The Mohawk Valley has been part of American history since the first settlers came to the “New World”. Arable land and the Mohawk River made this an ideal place for families and people who wanted to build a life – whether by farming or in the many industries established in the growing towns and villages along the river. The Arkell Museum in the village is a wealth of information about Canajoharie and the Mohawk Valley. It also has a wonderful collection of American Art and is well worth a visit.
The name, Canajoharie (Ca-na-jo-ha-rie), is a Mohawk word translated as ‘The pot that washes itself’. ‘Pot’ refers to the kettle shaped hole worn into the rock by the falls at Canajoharie Creek. You can see the 'pot' and much more at Wintergreen Park. You can also take a pleasant walk through the village of Canajoharie and see many homes and buildings dating back to the 19th century. You will also get a look at one of our local landmarks - the dummy light. A dummy light is a traffic light that stands on a pedestal in the middle of an intersection and Canajoharie has one of the very few that are still being used in the country. The construction of the Erie Canal was an important event in the history of New York State and part of it runs along the village boundary; Lock 14 is just west of Riverfront Park.
Outside of Canajoharie, there are many historic sites within an easy drive of The Pineapple House Bed & Breakfast.
- Johnson Hall and Old Fort Johnson are homes of Sir William Johnson, restored as museums. Sir William came to the Mohawk Valley as a young man in 1737 and built his home in Johnstown, NY in 1763. "Vistors are encouraged to walk the grounds and gardens and imagine themselves back in a time when Johnson Hall bustled with activity as Sir William's home and business headquarters. House tours are offered." (from the website)
- Fort Klock Restoration Site: The site includes 30 acres of reconstructed farm structures including a working blacksmith’s shop, a Dutch barn and an early 19th century schoolhouse.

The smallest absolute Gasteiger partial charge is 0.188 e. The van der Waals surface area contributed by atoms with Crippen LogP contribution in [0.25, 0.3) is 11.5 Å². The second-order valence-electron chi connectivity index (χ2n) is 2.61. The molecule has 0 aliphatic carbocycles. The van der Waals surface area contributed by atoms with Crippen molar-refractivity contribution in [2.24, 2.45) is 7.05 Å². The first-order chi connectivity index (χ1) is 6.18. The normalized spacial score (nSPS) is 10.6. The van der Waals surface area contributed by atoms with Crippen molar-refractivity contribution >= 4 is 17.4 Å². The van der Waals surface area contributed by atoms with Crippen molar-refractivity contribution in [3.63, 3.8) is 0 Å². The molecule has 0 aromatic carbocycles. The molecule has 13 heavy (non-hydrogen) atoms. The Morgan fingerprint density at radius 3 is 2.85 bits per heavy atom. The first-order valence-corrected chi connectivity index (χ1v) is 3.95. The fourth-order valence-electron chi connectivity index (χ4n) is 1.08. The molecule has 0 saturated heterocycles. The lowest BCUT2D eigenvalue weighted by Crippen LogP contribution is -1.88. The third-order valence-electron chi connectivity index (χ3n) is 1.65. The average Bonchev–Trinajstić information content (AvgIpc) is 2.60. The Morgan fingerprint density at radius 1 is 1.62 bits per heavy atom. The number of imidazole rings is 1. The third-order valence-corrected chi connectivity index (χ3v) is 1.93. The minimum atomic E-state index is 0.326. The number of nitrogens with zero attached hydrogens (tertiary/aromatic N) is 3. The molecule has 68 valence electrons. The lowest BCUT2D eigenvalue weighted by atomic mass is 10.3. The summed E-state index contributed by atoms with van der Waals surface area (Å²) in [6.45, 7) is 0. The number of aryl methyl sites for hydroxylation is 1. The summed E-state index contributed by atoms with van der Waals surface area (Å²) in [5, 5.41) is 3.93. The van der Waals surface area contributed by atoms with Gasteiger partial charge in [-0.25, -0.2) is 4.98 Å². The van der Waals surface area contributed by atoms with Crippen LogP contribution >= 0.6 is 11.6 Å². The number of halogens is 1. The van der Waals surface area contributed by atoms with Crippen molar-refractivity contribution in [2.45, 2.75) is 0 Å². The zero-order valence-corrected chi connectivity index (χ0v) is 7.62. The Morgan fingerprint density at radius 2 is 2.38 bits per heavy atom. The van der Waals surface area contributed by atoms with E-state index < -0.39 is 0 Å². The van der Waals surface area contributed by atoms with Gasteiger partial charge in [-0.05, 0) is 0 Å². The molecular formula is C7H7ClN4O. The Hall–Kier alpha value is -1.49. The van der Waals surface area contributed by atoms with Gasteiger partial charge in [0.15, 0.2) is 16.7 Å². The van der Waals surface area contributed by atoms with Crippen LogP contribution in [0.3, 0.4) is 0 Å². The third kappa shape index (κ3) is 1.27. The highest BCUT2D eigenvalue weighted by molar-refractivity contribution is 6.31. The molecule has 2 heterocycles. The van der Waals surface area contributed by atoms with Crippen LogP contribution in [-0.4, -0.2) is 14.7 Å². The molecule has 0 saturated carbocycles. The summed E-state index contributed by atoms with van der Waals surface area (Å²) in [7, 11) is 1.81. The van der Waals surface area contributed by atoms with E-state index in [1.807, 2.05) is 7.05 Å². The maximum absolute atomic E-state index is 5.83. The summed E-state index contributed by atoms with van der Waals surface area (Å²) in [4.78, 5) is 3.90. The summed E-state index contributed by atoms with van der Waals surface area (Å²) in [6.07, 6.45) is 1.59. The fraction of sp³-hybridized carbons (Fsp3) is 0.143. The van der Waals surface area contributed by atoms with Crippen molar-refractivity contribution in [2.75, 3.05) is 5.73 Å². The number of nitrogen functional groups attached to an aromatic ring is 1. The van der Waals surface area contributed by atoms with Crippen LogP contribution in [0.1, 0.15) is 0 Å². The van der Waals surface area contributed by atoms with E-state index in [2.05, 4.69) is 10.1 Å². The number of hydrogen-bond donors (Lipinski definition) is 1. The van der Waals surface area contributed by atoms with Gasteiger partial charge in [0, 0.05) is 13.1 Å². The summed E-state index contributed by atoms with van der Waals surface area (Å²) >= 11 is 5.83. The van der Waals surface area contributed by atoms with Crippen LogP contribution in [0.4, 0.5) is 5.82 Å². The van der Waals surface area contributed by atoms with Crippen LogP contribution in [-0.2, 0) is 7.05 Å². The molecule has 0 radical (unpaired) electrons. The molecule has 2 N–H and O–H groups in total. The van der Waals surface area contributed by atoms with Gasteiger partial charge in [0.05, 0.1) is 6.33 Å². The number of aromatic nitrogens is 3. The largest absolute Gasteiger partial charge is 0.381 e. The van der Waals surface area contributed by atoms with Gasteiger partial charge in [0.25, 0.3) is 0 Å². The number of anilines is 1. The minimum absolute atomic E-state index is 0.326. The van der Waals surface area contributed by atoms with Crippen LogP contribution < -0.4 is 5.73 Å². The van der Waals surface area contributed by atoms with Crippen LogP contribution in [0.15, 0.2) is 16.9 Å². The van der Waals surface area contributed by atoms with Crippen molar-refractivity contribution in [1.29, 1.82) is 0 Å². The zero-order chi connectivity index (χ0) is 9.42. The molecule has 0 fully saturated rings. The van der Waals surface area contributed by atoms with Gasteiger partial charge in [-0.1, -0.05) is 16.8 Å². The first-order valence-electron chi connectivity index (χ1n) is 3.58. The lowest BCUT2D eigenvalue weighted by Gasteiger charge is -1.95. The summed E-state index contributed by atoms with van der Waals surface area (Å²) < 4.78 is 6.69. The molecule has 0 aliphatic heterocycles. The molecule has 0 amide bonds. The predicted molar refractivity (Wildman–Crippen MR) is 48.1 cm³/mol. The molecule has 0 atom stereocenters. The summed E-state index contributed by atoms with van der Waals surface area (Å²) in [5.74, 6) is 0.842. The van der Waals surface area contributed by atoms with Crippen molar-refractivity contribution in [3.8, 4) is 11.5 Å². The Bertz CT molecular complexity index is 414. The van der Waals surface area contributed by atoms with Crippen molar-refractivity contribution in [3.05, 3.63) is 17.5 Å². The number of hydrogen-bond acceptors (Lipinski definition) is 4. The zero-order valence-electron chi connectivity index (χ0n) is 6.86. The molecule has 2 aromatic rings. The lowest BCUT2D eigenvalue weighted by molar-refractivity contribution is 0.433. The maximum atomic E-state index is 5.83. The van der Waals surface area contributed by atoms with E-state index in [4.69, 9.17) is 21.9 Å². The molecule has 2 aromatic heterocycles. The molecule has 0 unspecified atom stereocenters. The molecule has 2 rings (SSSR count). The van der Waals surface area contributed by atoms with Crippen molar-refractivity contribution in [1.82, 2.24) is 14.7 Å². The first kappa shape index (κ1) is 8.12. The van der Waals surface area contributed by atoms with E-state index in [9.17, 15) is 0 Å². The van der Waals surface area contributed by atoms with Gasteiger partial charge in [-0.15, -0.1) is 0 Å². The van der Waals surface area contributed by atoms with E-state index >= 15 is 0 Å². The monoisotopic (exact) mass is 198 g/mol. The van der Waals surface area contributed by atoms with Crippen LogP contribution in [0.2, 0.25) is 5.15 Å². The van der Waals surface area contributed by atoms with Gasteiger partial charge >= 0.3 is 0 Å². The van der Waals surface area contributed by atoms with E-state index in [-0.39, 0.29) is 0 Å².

- Herkimer Home State Historic Site: Built in 1764, this Georgian-style mansion was the home of the Revolutionary War hero, General Nicholas Herkimer. The site features period furnishings, a Visitor’s Center with interpretive exhibits and audio-visual programs and beautiful grounds.
- Hyde Hall State Historic Site: Hyde Hall, built by George Clarke (1768-1835) to resemble a grand English estate, sits on the shores of the beautiful Otsego Lake. Visitors can explore its nearly 50 rooms and picnic on the lawn overlooking the lake.
- Fort Plain/Fort Rennselaer: Fort Plain Museum Historical Park offers displays of Mohawk Valley from prehistoric Native American times through the 1820-1850 Erie Canal period.
- Schoharie Crossing State Historic Park: This site traces the history of the Erie Canal and its importance to New York State. Included on the grounds are 2 miles of the original Canal, several guard locks, remains of the Schoharie Creek Aqueduct and a Visitor's/Education center.
- Saratoga National Park: This is part of the National Park Service and is actually 3 sites: The Battlefield – through which you can take a self-directed tour of the 1777 Battle of Saratoga - (stop at the Visitor's Center for maps and orientation); Schuyler House - restored country home of American General Philip Schuyler; and Saratoga Monument – a 155-ft obelisk commemorating the American victory at Saratoga.
- Visit Montgomery County & Fulton County Tourism websites for more information about the history and attractions in this part of Upstate New York.
As you visit these historic sites, don't miss the cities, towns and villages where they are located. And as you drive along the gently rolling hillsides, you'll be passing wonderful vistas of rolling hills and valleys and our farms and forests. Enjoy!
There are over 100 miles of funded New York State Snowmobile Trails and many more miles of unfunded trails nearby. These trails are maintained and groomed annually from December 17 through March 20 (weather permitting) by local snowmobile Clubs. Most of these trails are in excess of 8 feet wide and all are marked and well maintained.